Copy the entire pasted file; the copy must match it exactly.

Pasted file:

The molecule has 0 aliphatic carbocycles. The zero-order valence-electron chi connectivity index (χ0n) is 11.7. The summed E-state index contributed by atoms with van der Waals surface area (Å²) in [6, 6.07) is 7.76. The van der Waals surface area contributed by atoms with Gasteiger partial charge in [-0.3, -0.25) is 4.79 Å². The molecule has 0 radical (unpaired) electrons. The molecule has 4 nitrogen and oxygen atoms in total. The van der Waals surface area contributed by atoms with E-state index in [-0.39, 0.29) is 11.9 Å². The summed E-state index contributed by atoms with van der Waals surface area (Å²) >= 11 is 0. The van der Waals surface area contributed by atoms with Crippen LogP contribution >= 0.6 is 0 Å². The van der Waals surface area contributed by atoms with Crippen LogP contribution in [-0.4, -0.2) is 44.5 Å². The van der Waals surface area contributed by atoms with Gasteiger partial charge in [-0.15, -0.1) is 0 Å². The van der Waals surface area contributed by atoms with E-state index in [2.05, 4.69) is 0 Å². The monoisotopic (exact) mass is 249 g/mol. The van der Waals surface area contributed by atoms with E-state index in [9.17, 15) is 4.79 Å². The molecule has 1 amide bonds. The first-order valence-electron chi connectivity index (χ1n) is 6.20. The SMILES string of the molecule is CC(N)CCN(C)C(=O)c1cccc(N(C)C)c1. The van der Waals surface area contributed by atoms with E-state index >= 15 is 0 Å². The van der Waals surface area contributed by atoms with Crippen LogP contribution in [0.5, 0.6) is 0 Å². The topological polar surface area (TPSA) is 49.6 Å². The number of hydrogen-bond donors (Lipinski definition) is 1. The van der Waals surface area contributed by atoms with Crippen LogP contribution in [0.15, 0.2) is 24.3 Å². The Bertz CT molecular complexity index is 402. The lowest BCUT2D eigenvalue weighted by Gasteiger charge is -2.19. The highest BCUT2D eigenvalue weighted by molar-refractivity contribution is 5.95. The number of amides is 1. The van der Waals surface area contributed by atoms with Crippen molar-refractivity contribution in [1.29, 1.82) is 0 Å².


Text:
The molecule has 0 aliphatic carbocycles. The zero-order valence-electron chi connectivity index (χ0n) is 11.7. The summed E-state index contributed by atoms with van der Waals surface area (Å²) in [6, 6.07) is 7.76. The van der Waals surface area contributed by atoms with Gasteiger partial charge in [-0.3, -0.25) is 4.79 Å². The molecule has 0 radical (unpaired) electrons. The molecule has 4 nitrogen and oxygen atoms in total. The van der Waals surface area contributed by atoms with E-state index in [-0.39, 0.29) is 11.9 Å². The summed E-state index contributed by atoms with van der Waals surface area (Å²) >= 11 is 0. The van der Waals surface area contributed by atoms with Crippen LogP contribution >= 0.6 is 0 Å². The van der Waals surface area contributed by atoms with Crippen LogP contribution in [-0.4, -0.2) is 44.5 Å². The van der Waals surface area contributed by atoms with Gasteiger partial charge in [-0.15, -0.1) is 0 Å². The van der Waals surface area contributed by atoms with E-state index in [2.05, 4.69) is 0 Å². The monoisotopic (exact) mass is 249 g/mol. The van der Waals surface area contributed by atoms with E-state index in [9.17, 15) is 4.79 Å². The molecule has 1 amide bonds. The first-order valence-electron chi connectivity index (χ1n) is 6.20. The SMILES string of the molecule is CC(N)CCN(C)C(=O)c1cccc(N(C)C)c1. The van der Waals surface area contributed by atoms with E-state index >= 15 is 0 Å². The van der Waals surface area contributed by atoms with Crippen LogP contribution in [0.5, 0.6) is 0 Å². The topological polar surface area (TPSA) is 49.6 Å². The number of hydrogen-bond donors (Lipinski definition) is 1. The van der Waals surface area contributed by atoms with Crippen LogP contribution in [0.15, 0.2) is 24.3 Å². The Bertz CT molecular complexity index is 402. The lowest BCUT2D eigenvalue weighted by Gasteiger charge is -2.19. The highest BCUT2D eigenvalue weighted by molar-refractivity contribution is 5.95. The number of amides is 1. The van der Waals surface area contributed by atoms with Crippen molar-refractivity contribution in [1.29, 1.82) is 0 Å².